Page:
Apple is winning. Should Microsoft care?

chart_msft_apple5.top.gif By David Goldman, staff writer


NEW YORK (CNNMoney.com) -- Two months after Apple edged past Microsoft to become the world's most valuable tech company, it's approaching another milestone: Apple's quarterly sales could top Microsoft's, for the first time ever.

Apple (AAPL, Fortune 500) on Tuesday yet again wowed investors by handily beating Wall Street's revenue estimates for the past quarter. By posting $15.7 billion in sales, Apple set itself up to beat its longtime rival. When Microsoft (MSFT, Fortune 500) reports its earnings on Thursday for the quarter that recently ended, analysts predict Microsoft will say it took in "just" $15.3 billion in sales.

Even if Microsoft beats those estimates, Apple's sales will almost certainly pass Microsoft next time around. Apple told analysts it's on track to take in a whopping $18 billion in the three-month stretch that ends Sept. 30., which would easily be Apple's best quarter ever -- and the company's guidance is notoriously conservative.

So Apple is poised to dethrone Microsoft. Customers are spending more money on iPhones, Macs, iPods and iPads than they are on Windows licenses, Microsoft Office and Xboxes.

But does it matter? Are Microsoft and Apple even really rivals these days?

"The media loves to tell this story, but I don't think it's a particularly relevant comparison," said Barry Jaruzelski, management consultant at Booz & Co. "In the past seven or eight years, Apple went from a computer company to a cutting-edge consumer electronics business, and Microsoft is a platform software business."

Once known as Apple Computer Inc., Steve Jobs' company dropped the "computer" from its name and became simply Apple Inc. in 2007. Macintosh computer sales accounted for just over a quarter of Apple's revenue in the last three months, while 65% came from sales of iPhones, iPads and iPods. Music sales on iTunes made up 8% of the money Apple took in.

Though Apple certainly makes software, like its Mac operating system and iPhone iOS, it has essentially become a hardware business that is enabled by its software.

Its biggest competitors have become companies like Nokia (NOK), Research in Motion (RIMM) and Motorola (MOT, Fortune 500) in the smartphone market. Hewlett-Packard is a consumer-gadget giant and a looming tablet threat. And Google (GOOG, Fortune 500) is Apple's most formidable challenger in the mobile advertising market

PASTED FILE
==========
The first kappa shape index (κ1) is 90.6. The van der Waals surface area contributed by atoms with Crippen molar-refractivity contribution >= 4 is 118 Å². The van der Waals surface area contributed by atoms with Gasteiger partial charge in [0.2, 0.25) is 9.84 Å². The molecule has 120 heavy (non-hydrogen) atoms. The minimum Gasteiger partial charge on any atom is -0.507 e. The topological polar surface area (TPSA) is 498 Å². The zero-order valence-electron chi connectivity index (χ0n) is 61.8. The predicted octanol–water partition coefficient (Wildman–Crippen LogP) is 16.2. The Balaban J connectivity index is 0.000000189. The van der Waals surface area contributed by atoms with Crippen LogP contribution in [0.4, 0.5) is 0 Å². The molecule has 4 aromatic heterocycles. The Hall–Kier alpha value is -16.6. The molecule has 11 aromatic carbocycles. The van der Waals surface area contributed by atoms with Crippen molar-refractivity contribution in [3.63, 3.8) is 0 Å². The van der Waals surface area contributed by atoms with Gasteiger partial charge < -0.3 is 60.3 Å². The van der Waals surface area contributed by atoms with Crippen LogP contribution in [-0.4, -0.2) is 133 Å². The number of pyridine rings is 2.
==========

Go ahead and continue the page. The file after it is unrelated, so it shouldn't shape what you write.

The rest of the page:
By contrast, Microsoft is still predominately a software company and is heavily reliant on the success of PCs: Windows and Office generate more than half of the company's revenue and profit. Also, nearly three-quarters of Microsoft's customers are businesses, a space that Apple is only starting to make headway in.

Microsoft now competes more with Oracle (ORCL, Fortune 500), SAP (SAP) and Adobe (ADBE) than Apple.

"Although it's fun to compare them, the reality is these are two ships that passed in the night," said Noah Kravitz, executive editor-in-chief at gadget news site PhoneDog.com.

The tech pages were all abuzz when Apple passed Microsoft in market capitalization in late May, but it still has a long way to go to get to where Microsoft once was.

With a market cap now hovering around $236 billion, Apple is the second-most valuable company in the U.S., behind only Exxon. But at the start of the decade, when its share price was more than quadruple what it is now, Microsoft's market cap was a stunning $550 billion.

And though Apple and Microsoft may be the kings of tech on the stock market, they don't come close to bringing in the kind of sales that some of their behemoth competitors do. HP (HPQ, Fortune 500), by far the largest tech company in the world, is expected to post $30 billion in revenue this quarter, and IBM (IBM, Fortune 500) is forecast to take in $24 billion. To top of page

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